Dante% nub Vrortebings in Varliament.
STATE OF IRELAND.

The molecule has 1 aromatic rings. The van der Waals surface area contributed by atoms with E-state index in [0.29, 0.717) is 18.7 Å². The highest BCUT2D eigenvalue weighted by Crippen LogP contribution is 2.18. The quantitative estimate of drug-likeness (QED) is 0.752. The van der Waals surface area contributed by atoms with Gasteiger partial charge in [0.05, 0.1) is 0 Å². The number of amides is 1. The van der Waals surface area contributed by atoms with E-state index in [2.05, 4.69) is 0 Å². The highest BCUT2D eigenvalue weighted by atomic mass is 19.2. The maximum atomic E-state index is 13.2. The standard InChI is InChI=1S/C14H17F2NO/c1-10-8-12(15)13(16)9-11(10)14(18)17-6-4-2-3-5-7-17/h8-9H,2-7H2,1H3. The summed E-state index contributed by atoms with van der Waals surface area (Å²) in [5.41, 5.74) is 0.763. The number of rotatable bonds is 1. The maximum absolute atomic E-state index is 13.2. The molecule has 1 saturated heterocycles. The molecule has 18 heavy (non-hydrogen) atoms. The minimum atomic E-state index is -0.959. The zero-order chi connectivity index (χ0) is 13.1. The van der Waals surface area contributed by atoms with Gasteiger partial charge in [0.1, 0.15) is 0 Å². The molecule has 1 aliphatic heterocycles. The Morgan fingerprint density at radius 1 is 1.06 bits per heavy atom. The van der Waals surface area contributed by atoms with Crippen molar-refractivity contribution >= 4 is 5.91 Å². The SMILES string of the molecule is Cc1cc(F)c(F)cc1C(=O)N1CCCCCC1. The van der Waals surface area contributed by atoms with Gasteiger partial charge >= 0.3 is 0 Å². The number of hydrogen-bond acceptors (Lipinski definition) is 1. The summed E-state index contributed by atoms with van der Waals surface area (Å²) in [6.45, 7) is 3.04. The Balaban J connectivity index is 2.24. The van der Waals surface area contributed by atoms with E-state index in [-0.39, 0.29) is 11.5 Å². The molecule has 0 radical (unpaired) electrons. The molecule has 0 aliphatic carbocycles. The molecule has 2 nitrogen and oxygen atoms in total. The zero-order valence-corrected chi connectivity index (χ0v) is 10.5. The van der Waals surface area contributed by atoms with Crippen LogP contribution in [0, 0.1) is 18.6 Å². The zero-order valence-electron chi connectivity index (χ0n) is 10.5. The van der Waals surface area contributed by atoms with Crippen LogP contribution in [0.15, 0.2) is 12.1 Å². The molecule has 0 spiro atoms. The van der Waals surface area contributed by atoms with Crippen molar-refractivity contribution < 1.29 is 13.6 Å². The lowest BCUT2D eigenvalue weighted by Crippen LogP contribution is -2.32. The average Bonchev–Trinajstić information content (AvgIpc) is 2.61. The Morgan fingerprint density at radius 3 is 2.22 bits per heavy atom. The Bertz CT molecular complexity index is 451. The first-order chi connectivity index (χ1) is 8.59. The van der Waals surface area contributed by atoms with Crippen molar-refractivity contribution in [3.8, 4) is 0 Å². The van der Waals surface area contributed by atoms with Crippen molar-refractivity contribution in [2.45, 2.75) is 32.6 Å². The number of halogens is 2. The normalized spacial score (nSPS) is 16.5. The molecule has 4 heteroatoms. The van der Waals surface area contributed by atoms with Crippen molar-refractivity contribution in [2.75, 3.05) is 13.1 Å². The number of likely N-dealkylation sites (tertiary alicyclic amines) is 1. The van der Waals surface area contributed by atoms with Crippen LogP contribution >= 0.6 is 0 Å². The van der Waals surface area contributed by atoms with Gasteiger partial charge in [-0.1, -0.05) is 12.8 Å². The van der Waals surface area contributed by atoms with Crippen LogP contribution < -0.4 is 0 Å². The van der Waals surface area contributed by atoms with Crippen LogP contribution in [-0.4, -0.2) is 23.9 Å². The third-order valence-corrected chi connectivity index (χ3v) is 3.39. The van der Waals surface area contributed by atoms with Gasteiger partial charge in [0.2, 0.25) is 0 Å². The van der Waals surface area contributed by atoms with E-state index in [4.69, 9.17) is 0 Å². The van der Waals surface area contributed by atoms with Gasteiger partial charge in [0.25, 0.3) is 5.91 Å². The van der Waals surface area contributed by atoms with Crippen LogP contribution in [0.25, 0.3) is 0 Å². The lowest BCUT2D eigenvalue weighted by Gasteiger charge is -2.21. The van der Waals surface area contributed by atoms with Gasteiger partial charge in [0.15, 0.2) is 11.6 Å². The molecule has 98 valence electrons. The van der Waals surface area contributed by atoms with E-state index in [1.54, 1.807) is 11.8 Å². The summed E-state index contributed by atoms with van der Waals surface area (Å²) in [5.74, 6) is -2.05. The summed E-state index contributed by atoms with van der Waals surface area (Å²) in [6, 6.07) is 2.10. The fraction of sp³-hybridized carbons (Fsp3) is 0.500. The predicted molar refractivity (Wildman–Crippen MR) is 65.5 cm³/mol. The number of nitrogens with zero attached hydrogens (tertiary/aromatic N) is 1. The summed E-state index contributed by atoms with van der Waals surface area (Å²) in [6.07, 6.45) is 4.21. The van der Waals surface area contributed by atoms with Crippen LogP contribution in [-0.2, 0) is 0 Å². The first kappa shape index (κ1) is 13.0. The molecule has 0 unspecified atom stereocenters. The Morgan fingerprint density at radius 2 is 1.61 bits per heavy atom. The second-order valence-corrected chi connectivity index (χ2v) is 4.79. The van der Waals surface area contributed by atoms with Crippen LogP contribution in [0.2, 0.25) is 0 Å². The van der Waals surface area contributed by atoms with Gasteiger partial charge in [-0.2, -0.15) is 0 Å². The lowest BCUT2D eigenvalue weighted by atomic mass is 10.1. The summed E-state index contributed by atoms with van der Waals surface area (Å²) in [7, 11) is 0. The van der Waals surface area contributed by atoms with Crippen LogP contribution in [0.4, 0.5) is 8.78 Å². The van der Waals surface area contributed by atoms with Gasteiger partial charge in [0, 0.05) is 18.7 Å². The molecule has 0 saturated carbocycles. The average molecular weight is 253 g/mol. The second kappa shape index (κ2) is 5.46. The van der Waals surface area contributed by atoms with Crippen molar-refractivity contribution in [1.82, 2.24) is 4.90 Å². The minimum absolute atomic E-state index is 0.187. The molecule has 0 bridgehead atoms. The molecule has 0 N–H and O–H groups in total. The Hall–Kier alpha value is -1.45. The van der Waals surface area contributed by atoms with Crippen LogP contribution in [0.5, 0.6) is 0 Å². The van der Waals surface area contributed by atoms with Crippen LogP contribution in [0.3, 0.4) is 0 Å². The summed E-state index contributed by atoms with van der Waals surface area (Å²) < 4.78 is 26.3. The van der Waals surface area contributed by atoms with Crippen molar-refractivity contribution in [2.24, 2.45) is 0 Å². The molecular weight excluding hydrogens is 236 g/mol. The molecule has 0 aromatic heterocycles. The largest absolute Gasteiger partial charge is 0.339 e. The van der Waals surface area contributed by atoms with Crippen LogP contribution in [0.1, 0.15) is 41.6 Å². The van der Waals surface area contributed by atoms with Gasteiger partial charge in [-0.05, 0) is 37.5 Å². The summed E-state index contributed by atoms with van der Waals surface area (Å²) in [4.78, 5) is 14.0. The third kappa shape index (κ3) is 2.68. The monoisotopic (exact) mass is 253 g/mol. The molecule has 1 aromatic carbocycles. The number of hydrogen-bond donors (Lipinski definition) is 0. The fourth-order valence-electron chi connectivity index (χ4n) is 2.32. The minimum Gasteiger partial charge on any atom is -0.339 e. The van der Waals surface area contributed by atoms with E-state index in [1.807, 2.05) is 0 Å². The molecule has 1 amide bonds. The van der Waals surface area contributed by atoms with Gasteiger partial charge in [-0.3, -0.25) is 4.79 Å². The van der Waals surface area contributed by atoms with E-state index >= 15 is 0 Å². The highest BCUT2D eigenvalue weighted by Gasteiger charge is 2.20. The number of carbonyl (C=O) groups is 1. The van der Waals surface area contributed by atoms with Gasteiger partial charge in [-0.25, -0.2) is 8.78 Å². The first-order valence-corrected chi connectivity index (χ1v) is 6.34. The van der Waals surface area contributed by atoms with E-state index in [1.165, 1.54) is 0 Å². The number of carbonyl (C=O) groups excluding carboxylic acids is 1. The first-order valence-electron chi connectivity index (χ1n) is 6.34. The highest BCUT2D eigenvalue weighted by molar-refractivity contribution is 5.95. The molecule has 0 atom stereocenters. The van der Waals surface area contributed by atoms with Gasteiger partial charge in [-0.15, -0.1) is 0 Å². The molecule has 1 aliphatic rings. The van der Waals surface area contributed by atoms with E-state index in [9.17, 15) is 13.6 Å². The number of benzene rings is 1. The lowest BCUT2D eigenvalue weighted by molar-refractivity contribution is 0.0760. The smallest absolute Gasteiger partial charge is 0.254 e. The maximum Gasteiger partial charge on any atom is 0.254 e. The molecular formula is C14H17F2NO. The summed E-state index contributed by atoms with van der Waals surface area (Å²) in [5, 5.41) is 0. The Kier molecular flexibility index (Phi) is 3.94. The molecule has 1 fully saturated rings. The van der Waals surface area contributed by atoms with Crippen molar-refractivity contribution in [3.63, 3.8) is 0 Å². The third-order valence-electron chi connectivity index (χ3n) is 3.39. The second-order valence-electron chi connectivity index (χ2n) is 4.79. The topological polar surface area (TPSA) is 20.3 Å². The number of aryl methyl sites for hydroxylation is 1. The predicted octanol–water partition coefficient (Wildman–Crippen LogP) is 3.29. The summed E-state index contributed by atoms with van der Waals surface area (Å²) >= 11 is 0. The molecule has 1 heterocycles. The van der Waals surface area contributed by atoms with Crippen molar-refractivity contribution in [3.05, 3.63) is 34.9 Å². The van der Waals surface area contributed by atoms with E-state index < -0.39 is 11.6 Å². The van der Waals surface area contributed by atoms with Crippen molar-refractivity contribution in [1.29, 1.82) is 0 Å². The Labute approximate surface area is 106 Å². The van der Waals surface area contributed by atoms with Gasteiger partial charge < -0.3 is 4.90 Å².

In the House of Commons, on Tuesday, Mr. Siirrii O'BRIEN drew attention to the state of Ireland ; moving,